The Cable Guy - December 2000

Quick Look at DNS Namespace Planning

TechNet's The Cable Guy

By The Cable Guy

In Microsoft Windows NT 4.0 and earlier, server and service location operations were done through the resolution of NetBIOS names using NetBIOS name servers, such as those running Windows Internet Name Service (WINS). In Windows 2000, Active Directory-based server and service location are done by resolving Domain Name System (DNS) names using DNS servers. With Active Directory, a DNS infrastructure is required.

For example, to locate a domain controller, a computer running Active Directory queries a DNS server for SRV (service location) resource records that correspond to the Active Directory domain name. The DNS name of a domain controller is returned. The computer then queries a DNS server for A (address) resource records that correspond to the DNS domain name of the domain controller. Without a DNS infrastructure, computers running Active Directory are unable to locate domain controllers and other types of application servers.

DNS domains and Active Directory domains use similar structure for different namespaces. Each namespace stores different data and manages different objects. DNS uses zones and resource records, while Active Directory uses domains and domain objects. Therefore, it is critical that the DNS namespace is designed with Active Directory in mind and that the external namespace that exists on the Internet is not in conflict with the organization's internal namespace.

Designing a DNS Namespace for Windows 2000 Active Directory

The recommended approach to DNS design in an Active Directory environment is to design the Active Directory environment first and then support it with an appropriate DNS structure. In some cases, however, the DNS namespace might already be in place. In this case, the Active Directory environment should be designed independently and then implemented either as a totally separate DNS namespace or as a subdomain of the existing DNS namespace.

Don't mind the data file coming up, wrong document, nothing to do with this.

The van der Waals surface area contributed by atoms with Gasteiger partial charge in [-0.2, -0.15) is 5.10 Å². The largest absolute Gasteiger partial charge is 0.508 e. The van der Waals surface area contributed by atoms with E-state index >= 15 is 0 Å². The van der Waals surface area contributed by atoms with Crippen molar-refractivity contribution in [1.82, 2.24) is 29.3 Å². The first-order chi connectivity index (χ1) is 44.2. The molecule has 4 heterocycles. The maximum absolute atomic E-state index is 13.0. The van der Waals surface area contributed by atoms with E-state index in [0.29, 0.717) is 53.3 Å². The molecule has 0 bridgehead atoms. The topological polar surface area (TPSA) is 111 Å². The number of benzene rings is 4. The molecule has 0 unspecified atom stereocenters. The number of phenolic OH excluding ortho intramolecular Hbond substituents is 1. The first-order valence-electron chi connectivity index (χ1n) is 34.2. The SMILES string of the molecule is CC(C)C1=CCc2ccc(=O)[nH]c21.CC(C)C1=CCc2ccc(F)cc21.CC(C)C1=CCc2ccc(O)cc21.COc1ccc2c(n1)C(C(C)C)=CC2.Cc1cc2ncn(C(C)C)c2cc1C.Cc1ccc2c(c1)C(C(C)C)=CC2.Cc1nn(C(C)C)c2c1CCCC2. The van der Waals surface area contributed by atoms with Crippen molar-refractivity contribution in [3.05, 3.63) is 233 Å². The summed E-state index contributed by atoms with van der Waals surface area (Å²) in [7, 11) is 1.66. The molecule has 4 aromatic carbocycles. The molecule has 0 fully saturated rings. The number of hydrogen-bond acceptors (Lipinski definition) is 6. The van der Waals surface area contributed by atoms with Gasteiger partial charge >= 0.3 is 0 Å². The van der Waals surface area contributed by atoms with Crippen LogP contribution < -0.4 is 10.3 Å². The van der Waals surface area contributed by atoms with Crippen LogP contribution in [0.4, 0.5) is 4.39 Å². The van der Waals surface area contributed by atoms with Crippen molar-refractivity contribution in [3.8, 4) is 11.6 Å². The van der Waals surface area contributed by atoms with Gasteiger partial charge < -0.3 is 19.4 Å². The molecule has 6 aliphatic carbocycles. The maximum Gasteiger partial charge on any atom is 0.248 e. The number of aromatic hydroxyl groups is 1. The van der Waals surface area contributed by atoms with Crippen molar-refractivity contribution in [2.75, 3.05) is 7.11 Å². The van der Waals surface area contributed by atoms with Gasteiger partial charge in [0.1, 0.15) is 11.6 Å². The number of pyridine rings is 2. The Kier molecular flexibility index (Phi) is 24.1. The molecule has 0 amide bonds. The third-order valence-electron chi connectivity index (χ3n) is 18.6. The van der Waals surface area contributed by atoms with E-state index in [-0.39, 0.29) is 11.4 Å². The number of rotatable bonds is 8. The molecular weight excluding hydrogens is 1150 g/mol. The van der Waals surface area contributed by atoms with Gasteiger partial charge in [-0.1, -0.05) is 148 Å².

The Windows 2000 Active Directory Architecture white paper describes the Active Directory namespace, including the forest and tree domain structure, organizational units, the global catalog, trust relationships, and replication. The Windows 2000 Guide to Active Directory Design white paper describes the planning, design, and architectural criteria that network architects and administrators should consider when designing an Active Directory namespace for an organization. The recommendations in this white paper assist the network architect in designing an Active Directory namespace that can withstand company reorganizations without expensive restructuring.

When designing the DNS namespace, consider the following:

Identify the DNS namespace that you will be using for your domain

Identify the name that your organization has registered for use on the Internet (for example, <company>.com). If your company does not have a registered name, but you will be connected to the Internet, it is highly recommended to register a name on the Internet. If you choose not to register a name, make sure that you choose one that is unique. You can both review existing names and register for a name at

Use different internal and external namespaces

Internally, you could use <comp>.com (an abbreviation of your externally registered name that represents your internal DNS namespace) or a subdomain of the external name such as corp.<company>.com. The subdomain structure might be useful if you already have an existing external DNS namespace. Different geographic locations (wcoast.corp.<company>.com or ecoast.corp.<company>.com) or departments (sales.corp.<company>.com or research.corp.<company>.com) can then be named as subdomains to reflect your Active Directory domain structure.